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Managing MySQL users through the command line

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In our previous publication, we covered the process of managing MySQL databases through the use of the command line. However, it is important to note that database administration in MySQL encompasses more than just the management of databases. This is due to the fact that databases are individual entities that cannot be managed without the creation of MySQL users who possess the necessary privileges to execute actions on these databases.

Consequently, the management of MySQL users and their privileges represents an equally important aspect of MySQL database administration. In this guide, I will demonstrate how to manage MySQL users and their privileges. Specifically, I will illustrate how to create a MySQL User, extract a listing of MySQL users, establish a database and grant complete privileges on said database to a designated MySQL User, and ultimately delete a specific MySQL user. Additionally, we will explore the process of creating a MySQL user with similar privileges to the root user, who possesses the authority to generate new users and assign privileges to other users.

It is advisable to follow this guide and actively practice MySQL user management in order to acquire a comprehensive understanding of the topic. To facilitate this, you will require a Virtual Private Server (VPS). You can obtain a brand new VPS from WebHostingPeople by clicking here. Once this has been accomplished, proceed to install MySQL on your VPS by utilizing the provided commands.

$ sudo apt-get install mysql-server mysql-client -y
$ sudo mysql_secure_installation

Once MySQL has been installed on your server, execute the subsequent command to initiate a login session in your MySQL server as a root user. The root user possesses complete privileges, enabling them to create new users, assign privileges, generate databases, and execute numerous other actions. Consequently, the root user is not subject to any limitations.

$ mysql -uroot -p;

At this point, you will be prompted to enter your MySQL password. Proceed to enter the correct password that was established during the installation of MySQL on your server. Once you have successfully logged in, you will be prepared to create your first MySQL user.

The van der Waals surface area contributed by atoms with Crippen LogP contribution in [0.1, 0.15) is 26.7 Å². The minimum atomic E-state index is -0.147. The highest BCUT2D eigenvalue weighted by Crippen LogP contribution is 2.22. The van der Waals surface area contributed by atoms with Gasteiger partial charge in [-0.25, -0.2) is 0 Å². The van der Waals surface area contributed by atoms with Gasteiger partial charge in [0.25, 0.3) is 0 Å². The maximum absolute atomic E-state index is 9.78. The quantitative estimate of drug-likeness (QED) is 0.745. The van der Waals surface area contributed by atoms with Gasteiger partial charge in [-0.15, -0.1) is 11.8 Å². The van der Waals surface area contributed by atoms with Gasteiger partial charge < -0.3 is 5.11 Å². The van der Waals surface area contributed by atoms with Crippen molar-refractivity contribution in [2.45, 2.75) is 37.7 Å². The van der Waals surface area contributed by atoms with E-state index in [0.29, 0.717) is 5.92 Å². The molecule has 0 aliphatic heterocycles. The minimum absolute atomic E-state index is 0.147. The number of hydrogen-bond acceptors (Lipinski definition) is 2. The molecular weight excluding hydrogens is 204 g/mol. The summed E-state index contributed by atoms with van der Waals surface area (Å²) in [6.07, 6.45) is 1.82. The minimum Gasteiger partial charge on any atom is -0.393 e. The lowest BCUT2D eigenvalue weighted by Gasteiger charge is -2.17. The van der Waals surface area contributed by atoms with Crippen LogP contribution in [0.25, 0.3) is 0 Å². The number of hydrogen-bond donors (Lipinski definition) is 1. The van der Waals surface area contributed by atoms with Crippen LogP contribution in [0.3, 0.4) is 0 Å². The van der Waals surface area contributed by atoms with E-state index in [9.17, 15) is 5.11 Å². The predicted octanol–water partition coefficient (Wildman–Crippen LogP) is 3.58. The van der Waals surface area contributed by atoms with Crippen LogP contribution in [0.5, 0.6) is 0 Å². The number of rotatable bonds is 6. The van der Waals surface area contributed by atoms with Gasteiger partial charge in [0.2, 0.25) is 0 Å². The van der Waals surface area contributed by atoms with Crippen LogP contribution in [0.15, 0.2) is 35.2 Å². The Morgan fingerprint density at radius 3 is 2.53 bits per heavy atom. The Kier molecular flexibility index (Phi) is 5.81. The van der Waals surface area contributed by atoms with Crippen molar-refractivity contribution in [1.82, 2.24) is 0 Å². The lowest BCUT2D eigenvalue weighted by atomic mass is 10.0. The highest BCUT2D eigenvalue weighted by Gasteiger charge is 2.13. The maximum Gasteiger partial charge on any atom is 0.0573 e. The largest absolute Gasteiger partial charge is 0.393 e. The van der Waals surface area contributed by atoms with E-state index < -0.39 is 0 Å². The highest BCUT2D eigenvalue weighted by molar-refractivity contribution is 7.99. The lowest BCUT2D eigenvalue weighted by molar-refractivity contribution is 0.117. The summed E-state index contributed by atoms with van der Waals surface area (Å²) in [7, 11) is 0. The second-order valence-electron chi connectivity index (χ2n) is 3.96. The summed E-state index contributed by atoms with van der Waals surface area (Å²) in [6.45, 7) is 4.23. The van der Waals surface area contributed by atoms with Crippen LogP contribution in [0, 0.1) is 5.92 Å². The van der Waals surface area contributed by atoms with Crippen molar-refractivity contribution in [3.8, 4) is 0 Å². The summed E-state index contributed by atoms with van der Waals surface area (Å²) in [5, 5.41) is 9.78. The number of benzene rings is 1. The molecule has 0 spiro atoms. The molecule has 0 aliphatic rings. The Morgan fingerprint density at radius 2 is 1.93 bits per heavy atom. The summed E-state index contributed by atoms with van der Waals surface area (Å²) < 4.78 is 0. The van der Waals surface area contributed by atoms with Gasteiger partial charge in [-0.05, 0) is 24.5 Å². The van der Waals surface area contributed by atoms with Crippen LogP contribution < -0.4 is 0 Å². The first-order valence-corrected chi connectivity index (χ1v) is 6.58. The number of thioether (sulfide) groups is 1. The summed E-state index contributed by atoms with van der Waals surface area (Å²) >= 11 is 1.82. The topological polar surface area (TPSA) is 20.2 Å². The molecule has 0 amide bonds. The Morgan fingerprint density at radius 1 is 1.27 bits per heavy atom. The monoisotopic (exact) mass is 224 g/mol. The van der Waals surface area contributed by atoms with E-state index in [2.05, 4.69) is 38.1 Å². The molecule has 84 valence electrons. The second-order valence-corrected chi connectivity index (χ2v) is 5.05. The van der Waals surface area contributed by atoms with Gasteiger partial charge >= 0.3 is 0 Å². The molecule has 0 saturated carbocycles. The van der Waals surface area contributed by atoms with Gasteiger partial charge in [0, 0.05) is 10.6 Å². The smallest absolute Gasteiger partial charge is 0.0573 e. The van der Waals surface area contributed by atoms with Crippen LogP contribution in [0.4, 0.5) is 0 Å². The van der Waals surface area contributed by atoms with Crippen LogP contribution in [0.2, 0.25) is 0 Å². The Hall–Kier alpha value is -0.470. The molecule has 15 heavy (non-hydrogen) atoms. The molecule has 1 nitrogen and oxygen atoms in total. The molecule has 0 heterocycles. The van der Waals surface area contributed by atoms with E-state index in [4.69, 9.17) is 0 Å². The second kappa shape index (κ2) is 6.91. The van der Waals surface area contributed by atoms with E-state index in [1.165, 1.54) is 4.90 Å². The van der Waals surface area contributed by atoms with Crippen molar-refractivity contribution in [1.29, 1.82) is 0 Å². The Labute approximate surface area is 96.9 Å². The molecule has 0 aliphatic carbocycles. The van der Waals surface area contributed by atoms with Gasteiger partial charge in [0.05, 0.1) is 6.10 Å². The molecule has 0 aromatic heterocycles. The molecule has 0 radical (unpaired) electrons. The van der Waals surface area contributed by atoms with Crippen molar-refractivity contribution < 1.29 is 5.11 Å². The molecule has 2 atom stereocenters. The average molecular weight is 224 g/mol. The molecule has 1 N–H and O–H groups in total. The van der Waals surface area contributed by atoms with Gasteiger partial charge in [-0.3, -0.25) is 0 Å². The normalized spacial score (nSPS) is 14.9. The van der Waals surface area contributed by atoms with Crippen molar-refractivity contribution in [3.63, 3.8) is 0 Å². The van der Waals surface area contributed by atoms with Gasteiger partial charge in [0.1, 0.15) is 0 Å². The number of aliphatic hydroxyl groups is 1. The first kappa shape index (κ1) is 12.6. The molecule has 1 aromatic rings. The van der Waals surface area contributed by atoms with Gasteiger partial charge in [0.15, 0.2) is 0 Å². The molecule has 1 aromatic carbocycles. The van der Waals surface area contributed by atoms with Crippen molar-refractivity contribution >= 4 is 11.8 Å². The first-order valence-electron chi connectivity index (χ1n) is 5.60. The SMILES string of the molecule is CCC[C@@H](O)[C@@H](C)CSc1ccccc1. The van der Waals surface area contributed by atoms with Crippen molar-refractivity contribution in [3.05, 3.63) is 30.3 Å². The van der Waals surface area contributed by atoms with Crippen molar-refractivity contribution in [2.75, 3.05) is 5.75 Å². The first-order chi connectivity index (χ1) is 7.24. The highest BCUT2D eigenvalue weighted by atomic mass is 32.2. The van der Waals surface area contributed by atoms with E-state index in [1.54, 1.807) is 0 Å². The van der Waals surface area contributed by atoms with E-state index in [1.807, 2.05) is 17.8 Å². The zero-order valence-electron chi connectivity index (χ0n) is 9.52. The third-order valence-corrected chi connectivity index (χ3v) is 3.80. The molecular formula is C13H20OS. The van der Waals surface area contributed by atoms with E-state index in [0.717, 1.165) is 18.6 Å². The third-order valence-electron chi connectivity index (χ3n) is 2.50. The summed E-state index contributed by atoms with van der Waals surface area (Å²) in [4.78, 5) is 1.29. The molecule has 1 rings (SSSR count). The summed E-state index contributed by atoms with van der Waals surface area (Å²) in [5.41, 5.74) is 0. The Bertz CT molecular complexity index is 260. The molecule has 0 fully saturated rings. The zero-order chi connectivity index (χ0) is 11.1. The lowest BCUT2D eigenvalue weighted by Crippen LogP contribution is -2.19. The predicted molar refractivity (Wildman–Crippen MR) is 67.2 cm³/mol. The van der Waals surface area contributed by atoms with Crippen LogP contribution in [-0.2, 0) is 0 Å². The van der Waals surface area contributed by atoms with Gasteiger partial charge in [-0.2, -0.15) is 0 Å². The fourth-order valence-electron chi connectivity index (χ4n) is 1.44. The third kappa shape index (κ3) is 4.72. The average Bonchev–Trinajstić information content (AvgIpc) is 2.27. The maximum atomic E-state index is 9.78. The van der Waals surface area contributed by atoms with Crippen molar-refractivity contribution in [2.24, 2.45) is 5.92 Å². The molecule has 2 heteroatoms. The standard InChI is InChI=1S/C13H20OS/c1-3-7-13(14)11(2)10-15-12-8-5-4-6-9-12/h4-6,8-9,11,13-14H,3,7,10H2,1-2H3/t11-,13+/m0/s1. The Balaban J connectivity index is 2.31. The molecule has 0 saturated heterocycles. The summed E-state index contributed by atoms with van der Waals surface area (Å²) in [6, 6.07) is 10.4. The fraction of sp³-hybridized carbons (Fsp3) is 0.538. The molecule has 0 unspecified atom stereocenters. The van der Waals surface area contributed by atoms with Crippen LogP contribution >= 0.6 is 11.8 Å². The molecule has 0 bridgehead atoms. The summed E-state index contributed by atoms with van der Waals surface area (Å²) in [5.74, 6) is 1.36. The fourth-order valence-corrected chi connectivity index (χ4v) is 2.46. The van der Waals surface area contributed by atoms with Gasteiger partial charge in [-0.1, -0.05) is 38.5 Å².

Creating a MySQL User

Before executing the initial MySQL query to create a MySQL user, it is essential to familiarize oneself with the processes of user management and authentication within MySQL. It is important to recognize that MySQL authenticates a user based on their Username, Password, and Host. Consequently, it is necessary to define a user’s Username, Password, and Host within MySQL, rather than just their username and password.

For instance, let us imagine that we seek to establish a user with the username “test,” the password “qawsedrf,” and the host “localhost.” To create a MySQL user with this information, you must execute the subsequent query within either the MySQL console or CLI.

mysql> CREATE USER 'test'@'localhost' IDENTIFIED BY 'qawsedrf';

In the aforementioned query, you are already familiar with the username and password. However, what is the significance of the host in MySQL? The host refers to the hostname/IP address from which a MySQL user can access the MySQL server. Consequently, if you wish to access the MySQL server from the same computer, it is necessary to employ localhost as the host. However, if you intend to access the server remotely from another machine, you may enter the Hostname or IP address of that machine as the host.

In the event that you desire to remotely access the MySQL server from any machine across the globe, it is possible to designate the host as %. In this scenario, the query to create a MySQL user will assume the following form:

mysql> CREATE USER 'test'@'%' IDENTIFIED BY 'qswaefrd';

Thus, you can observe the procedure for creating a user account in MySQL. Nevertheless, it is essential to acknowledge that at the present moment, our user does not possess any form of privileges on any database(s). As a result, our user is incapable of managing databases hosted on the recently installed MySQL server. To enable our user to manage database(s), it is necessary to grant them privileges. We shall delve deeper into this facet later on within this guide.

Listing MySQL Users